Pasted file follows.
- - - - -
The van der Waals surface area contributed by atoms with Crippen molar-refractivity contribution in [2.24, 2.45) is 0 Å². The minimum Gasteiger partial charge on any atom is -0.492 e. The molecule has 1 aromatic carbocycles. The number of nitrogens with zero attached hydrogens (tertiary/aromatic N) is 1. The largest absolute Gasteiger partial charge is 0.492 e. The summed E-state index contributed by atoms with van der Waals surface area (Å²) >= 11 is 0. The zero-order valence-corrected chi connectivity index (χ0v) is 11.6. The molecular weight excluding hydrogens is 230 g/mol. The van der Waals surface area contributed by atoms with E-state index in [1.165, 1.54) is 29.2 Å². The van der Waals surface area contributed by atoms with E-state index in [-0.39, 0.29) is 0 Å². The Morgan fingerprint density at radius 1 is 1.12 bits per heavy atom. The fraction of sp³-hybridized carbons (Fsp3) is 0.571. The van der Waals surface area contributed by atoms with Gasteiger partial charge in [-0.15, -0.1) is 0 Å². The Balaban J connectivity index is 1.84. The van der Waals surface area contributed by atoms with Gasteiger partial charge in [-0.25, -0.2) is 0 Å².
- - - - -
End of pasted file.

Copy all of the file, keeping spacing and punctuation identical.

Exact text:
The van der Waals surface area contributed by atoms with Crippen molar-refractivity contribution in [2.24, 2.45) is 0 Å². The minimum Gasteiger partial charge on any atom is -0.492 e. The molecule has 1 aromatic carbocycles. The number of nitrogens with zero attached hydrogens (tertiary/aromatic N) is 1. The largest absolute Gasteiger partial charge is 0.492 e. The summed E-state index contributed by atoms with van der Waals surface area (Å²) >= 11 is 0. The zero-order valence-corrected chi connectivity index (χ0v) is 11.6. The molecular weight excluding hydrogens is 230 g/mol. The van der Waals surface area contributed by atoms with E-state index in [1.165, 1.54) is 29.2 Å². The van der Waals surface area contributed by atoms with E-state index in [-0.39, 0.29) is 0 Å². The Morgan fingerprint density at radius 1 is 1.12 bits per heavy atom. The fraction of sp³-hybridized carbons (Fsp3) is 0.571. The van der Waals surface area contributed by atoms with Gasteiger partial charge in [-0.15, -0.1) is 0 Å². The Balaban J connectivity index is 1.84. The van der Waals surface area contributed by atoms with Gasteiger partial charge in [-0.25, -0.2) is 0 Å².